Last week, we had our fourth annual Linux Foundation Collaboration Summit. In the years since our first one at Google in 2007, quite a bit has changed: more mobile content, a bigger audience and a broader collection of developers, industry people and users solving real technical and legal challenges facing the platform. (We also all got free Linux phones.) Another big change? For the first time we offered live streaming of day one to anyone who registered.
In the past few years, the use of Linux in embedded devices has skyrocketed. Televisions, phones, cars, ATMs: you name it, it probably has Linux running in it. At the recent Mobile World Congress, Linux dominated virtually every product announcement: Samsung’s Bada, many new Android phones, the Linux Foundation’s MeeGo project, Palm, and many more. Embedded Linux today has been nearly as disruptive as Linux was in the data center in the 90s and 2000s as it displaced proprietary Unix OSes.
The Linux community is a pyramid. The base is comprised of millions of
Linux users and system administrators. The second level is programmers
who work with Linux; some of those developers contribute to the
kernel, many do not. The top rung of the pyramid is the thousand or so
kernel developers and maintainers who actively contribute to the
kernel or other projects that make up a distribution. These are the
leaders whose code and ideas shape the system that users and sys
admins work with everyday. One of the goals of the Linux Foundation is
We just announced our event line-up for 2010 and the Call for Papers for CollabSummit. I’m very excited we’re offering the continuation of events that have been with us for awhile (CollabSummit, Kernel Summit) along with the second year of LinuxCon.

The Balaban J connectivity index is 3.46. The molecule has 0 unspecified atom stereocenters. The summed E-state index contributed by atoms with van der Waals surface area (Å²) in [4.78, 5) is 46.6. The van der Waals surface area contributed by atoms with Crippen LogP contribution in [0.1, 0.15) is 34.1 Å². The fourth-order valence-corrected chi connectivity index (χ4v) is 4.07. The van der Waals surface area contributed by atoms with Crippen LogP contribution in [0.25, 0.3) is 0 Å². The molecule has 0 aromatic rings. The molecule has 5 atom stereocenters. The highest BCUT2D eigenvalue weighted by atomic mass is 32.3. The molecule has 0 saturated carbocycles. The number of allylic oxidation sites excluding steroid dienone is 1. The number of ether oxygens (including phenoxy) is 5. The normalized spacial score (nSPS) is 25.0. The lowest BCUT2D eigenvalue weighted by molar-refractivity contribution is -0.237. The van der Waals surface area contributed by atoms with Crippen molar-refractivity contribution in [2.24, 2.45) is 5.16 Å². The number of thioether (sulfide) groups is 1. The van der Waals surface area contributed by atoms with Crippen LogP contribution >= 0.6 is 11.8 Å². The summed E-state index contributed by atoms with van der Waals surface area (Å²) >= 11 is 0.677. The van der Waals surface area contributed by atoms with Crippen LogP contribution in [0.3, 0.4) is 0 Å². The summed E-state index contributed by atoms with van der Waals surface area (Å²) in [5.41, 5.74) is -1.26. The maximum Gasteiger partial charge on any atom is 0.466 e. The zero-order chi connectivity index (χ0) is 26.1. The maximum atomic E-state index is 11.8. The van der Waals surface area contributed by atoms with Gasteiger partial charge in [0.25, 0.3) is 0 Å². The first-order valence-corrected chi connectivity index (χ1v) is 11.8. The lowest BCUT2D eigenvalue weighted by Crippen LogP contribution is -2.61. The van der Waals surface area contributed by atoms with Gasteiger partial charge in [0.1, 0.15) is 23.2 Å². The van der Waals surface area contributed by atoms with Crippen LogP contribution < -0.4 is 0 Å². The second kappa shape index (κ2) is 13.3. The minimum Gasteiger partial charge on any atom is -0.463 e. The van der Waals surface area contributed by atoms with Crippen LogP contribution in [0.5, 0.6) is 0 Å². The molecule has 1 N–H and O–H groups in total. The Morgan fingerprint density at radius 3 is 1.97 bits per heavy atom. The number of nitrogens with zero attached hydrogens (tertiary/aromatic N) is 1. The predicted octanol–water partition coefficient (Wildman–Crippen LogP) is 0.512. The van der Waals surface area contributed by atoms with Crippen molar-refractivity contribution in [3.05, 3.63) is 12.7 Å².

This year LinuxCon will be held in Boston. Maybe people don’t realize that Boston is a hot-bed of the Linux and open source communities, with companies such as Red Hat and Novell head-quartered in the area. Besides Portland and San Francisco, there is probably no greater center of open source development than Boston.
In the run up to LinuxCon, we’ve sat down with a number of the conference’s keynote speakers. This week it’s IBM’s Vice President of Open Source and Linux Bob Sutor. Bob is kicking off LinuxCon with his keynote, “Regarding Clouds, Mainframes, Desktops and Linux,” and also participating in a panel discussion with Oracle’s Monica Kumar and Adobe’s Dave McAllister on Open Standards and Linux.
2009 is shaping up to be one of the worst years in modern memory for corporate travel funding, which is one reason I’m extremely grateful that the registrations for LinuxCon so far have been good. Because of the tough economic climate, we wanted to make sure Linux users and developers all over the world could participate in LinuxCon without leaving their cube/office/RV/tent/etc. You can watch and participate in LinuxCon keynotes for free by registering here.
Last week, Datamation published an article on the rise in value of Linux job skills in today’s economy. Linux system administration skills are now the number 2 hottest IT job skill. In the last year, the value of Linux skills has risen 50 percent, an astounding rise in a tough economy.
I’ve frequently been accused of packing too much into our Linux Foundation events, making it nearly impossible to choose one session without missing other “must attend” ones. At this accusation, I proudly raise my hand and say, “Guilty as charged.” But by admitting guilt, I am not admitting repentance.